Back to more fun Thanksgiving stuff. Based on some of the discussion over at the Hunger Artist, I stuck to the ratios per 1000 grams of turkey - 14 grams of salt and 7 grams of sugar. The sticker on the turkey said 19.25 pounds. I weighed what I took out of the turkey: giblets, neck, some fat, plastic pop up timer, plastic thing holding the legs and some ice. This brought my weight down to 18 pounds or about 8200 grams. So I weighed out 115 grams (8.2x14) of salt. There was some discussion on fine salt versus kosher salt. I split the difference and used half kosher and half fine sea salt. Then I added 57 grams of sugar (8.2*7). Here's the bird washed and dried.
I covered it inside and out with the salt/sugar mixture.
This turkey wasn't going to fit in any bag I had, so I covered my new super awesome huge stainless steel bowl with plastic wrap. Put the turkey in the bowl and finish the see through mummification with a little more wrap. That should do it.
If I have some time tomorrow, I might make something charcutepalooza-ish. Most of the Thanksgiving shopping is done. House is mostly clean. Very much on pace. Still in "piece of cake" mode.
After a day of cleaning the house so it is nice and neat before we trash it later this week, we took in the Schenectady parade. I had never been before. Smurf-ette coming at you....
We got there just after the parade started and State Street was packed. I was pretty surprised how many people showed up. This was the original view from a kids perspective:
Pretty crappy. After a little roaming we found a decent spot near the Subway next door to Proctor's. I got the girls up onto a traffic signal cabinet. The girls were much happier.
We only got a few dirty looks from "The Man" for being up there but no one said anything. Seriously, the place was packed.
All in all, a very nice night. We had a good time. Well done, Schenectady.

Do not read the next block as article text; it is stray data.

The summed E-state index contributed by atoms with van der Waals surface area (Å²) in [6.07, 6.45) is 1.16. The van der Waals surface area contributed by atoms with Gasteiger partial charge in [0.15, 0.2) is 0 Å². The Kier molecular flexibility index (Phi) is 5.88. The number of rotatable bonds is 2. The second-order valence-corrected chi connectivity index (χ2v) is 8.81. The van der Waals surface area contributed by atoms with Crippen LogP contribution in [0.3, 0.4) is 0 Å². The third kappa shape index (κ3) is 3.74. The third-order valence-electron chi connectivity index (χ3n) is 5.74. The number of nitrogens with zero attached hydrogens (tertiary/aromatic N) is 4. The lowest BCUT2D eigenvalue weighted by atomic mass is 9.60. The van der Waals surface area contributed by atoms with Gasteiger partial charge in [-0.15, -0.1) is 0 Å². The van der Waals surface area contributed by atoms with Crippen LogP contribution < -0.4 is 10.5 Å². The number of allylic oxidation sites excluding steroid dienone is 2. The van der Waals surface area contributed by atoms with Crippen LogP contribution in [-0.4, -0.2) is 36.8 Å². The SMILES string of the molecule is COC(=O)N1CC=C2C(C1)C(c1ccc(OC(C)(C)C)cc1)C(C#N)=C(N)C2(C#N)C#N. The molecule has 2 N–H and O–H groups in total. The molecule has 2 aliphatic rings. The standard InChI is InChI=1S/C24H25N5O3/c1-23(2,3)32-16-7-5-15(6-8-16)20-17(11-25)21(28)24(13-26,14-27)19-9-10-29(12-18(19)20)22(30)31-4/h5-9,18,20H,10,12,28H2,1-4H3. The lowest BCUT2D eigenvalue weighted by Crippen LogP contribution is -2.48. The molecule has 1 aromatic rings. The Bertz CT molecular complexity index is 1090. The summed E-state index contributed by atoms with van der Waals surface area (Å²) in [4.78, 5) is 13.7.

And now a PSA for Albany Jane: Target has Hello Kitty gloves. The kind of gloves that have a little flap (in this case a Hello Kitty) that can expose your finger tips. Casey loves hers and was very excited to pose for you. Hope they have your size.
If I am counting correctly, this is the 10th year we are hosting some Thanksgiving festivities. Last year, I fell behind in the prep work and never really caught up. This year is going to be different. I've already looked and updated the all powerful Thanksgiving spreadsheet. Still have a few tweaks, but the preparations have already begun. First thing on the prep list was making more stock. I hit the Asian Market on Central up for two packages of chicken feet. Let them simmer in some water for 3 hours or so then I added onion and a lot of carrots.
I skipped the celery this time around. I was recently flipping through the French Laundry cookbook (which by the way is full of things I would love to eat but will never cook for myself), and Thomas Keller thinks the celery adds bitterness to the stock. It could be the lack of celery or it could be the overload of carrots and I suppose it could be both, but this stock was very sweet. Although it is probably closer to an aspic than a stock. Once it chilled it was chicken flavored jello.